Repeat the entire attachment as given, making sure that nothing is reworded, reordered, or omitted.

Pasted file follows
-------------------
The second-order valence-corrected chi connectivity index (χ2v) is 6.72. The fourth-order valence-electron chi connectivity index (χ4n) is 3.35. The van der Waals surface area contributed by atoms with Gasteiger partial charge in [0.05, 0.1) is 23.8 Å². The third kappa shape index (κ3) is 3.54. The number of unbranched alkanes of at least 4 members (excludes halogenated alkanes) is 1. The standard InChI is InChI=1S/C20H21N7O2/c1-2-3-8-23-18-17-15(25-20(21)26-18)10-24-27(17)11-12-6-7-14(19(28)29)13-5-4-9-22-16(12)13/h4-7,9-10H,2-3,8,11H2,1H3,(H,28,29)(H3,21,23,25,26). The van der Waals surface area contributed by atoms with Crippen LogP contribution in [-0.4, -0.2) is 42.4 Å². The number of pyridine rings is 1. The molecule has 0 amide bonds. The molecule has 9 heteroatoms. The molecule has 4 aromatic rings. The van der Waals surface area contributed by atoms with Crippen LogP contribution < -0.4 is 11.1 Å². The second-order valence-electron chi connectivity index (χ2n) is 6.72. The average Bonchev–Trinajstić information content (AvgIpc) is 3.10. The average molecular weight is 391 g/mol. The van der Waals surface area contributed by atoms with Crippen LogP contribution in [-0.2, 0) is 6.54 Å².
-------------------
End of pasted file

The second-order valence-corrected chi connectivity index (χ2v) is 6.72. The fourth-order valence-electron chi connectivity index (χ4n) is 3.35. The van der Waals surface area contributed by atoms with Gasteiger partial charge in [0.05, 0.1) is 23.8 Å². The third kappa shape index (κ3) is 3.54. The number of unbranched alkanes of at least 4 members (excludes halogenated alkanes) is 1. The standard InChI is InChI=1S/C20H21N7O2/c1-2-3-8-23-18-17-15(25-20(21)26-18)10-24-27(17)11-12-6-7-14(19(28)29)13-5-4-9-22-16(12)13/h4-7,9-10H,2-3,8,11H2,1H3,(H,28,29)(H3,21,23,25,26). The van der Waals surface area contributed by atoms with Crippen LogP contribution in [-0.4, -0.2) is 42.4 Å². The number of pyridine rings is 1. The molecule has 0 amide bonds. The molecule has 9 heteroatoms. The molecule has 4 aromatic rings. The van der Waals surface area contributed by atoms with Crippen LogP contribution < -0.4 is 11.1 Å². The second-order valence-electron chi connectivity index (χ2n) is 6.72. The average Bonchev–Trinajstić information content (AvgIpc) is 3.10. The average molecular weight is 391 g/mol. The van der Waals surface area contributed by atoms with Crippen LogP contribution in [-0.2, 0) is 6.54 Å².